Five Derived Traits of Seed Plants

Reducedgametophytes

Microscopic male andfemale gametophytes(n) are nourished and

protected by thesporophyte (2n)

Malegametophyte

Femalegametophyte

Heterospory

Microspore (gives rise toa male gametophyte)

Megaspore (gives rise toa female gametophyte)

Ovules

Integument (2n)

Ovule(gymnosperm)

Megaspore (2n)

Megasporangium (2n)

Pollen grains make waterunnecessary for fertilization

Pollen

Seeds

Seeds: survivebetter thanunprotectedspores, can betransportedlong distances

Integument

Food supply

Embryo


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Plant Evolutionary Relationships: Clades

Charophyte green algae

Mosses

Ferns

Gymnosperms

Angiosperms


You should now be able to

You should now be able to:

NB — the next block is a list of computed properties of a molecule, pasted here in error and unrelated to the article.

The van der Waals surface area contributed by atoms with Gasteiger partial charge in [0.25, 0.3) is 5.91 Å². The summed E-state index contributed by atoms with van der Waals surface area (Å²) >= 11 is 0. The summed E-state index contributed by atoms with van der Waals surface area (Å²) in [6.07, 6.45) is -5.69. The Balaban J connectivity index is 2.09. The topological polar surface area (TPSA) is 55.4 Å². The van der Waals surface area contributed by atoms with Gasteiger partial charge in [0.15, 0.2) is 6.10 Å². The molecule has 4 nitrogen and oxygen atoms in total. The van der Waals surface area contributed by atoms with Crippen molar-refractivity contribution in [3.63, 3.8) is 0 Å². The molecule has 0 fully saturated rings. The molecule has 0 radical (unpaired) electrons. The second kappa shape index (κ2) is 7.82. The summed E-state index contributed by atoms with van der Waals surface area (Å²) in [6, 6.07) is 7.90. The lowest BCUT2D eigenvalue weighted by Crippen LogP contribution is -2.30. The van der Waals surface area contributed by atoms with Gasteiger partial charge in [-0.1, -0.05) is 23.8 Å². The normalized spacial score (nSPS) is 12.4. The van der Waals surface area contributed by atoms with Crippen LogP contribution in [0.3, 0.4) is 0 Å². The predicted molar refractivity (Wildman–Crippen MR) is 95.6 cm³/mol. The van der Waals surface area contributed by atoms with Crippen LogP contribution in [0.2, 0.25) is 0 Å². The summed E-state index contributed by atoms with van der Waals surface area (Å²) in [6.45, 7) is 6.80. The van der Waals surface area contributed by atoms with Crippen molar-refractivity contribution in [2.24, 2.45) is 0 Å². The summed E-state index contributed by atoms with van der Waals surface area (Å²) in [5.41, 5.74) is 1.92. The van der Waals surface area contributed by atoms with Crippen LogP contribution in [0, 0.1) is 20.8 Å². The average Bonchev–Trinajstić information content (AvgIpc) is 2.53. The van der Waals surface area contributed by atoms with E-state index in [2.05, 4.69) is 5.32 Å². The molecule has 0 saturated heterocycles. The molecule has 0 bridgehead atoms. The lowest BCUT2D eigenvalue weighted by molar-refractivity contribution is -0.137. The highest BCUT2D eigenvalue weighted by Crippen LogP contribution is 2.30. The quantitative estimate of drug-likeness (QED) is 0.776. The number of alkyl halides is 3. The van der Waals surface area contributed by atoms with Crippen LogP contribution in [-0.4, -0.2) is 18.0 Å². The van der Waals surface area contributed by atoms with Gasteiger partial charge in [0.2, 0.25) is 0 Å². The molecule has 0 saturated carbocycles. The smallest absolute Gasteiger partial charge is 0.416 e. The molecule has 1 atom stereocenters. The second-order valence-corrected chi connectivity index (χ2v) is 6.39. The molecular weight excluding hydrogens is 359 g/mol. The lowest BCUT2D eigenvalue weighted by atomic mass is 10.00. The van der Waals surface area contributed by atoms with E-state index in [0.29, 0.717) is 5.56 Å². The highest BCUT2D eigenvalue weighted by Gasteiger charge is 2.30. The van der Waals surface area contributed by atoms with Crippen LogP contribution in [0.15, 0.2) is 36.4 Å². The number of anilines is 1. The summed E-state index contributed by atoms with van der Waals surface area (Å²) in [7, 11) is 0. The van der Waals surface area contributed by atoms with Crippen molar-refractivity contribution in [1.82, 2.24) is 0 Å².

• Explain why pollen grains were an important adaptation for successful reproduction on land.

  • List the four phyla of gymnosperms.

  • Describe the life history of a pine; indicate which structures are part of the gametophyte generation and which are part of the sporophyte generation.


You should now be able to1

You should now be able to:

  • Identify and describe the function of the following floral structures: sepals, petals, stamens, carpels, filament, anther, stigma, style, ovary, and ovule.

  • Explain how fruits may be adapted to disperse seeds.

  • Diagram the generalized life cycle of an angiosperm; indicate which structures are part of the gametophyte generation and which are part of the sporophyte generation.

  • Describe the current threat to plant diversity caused by human population growth.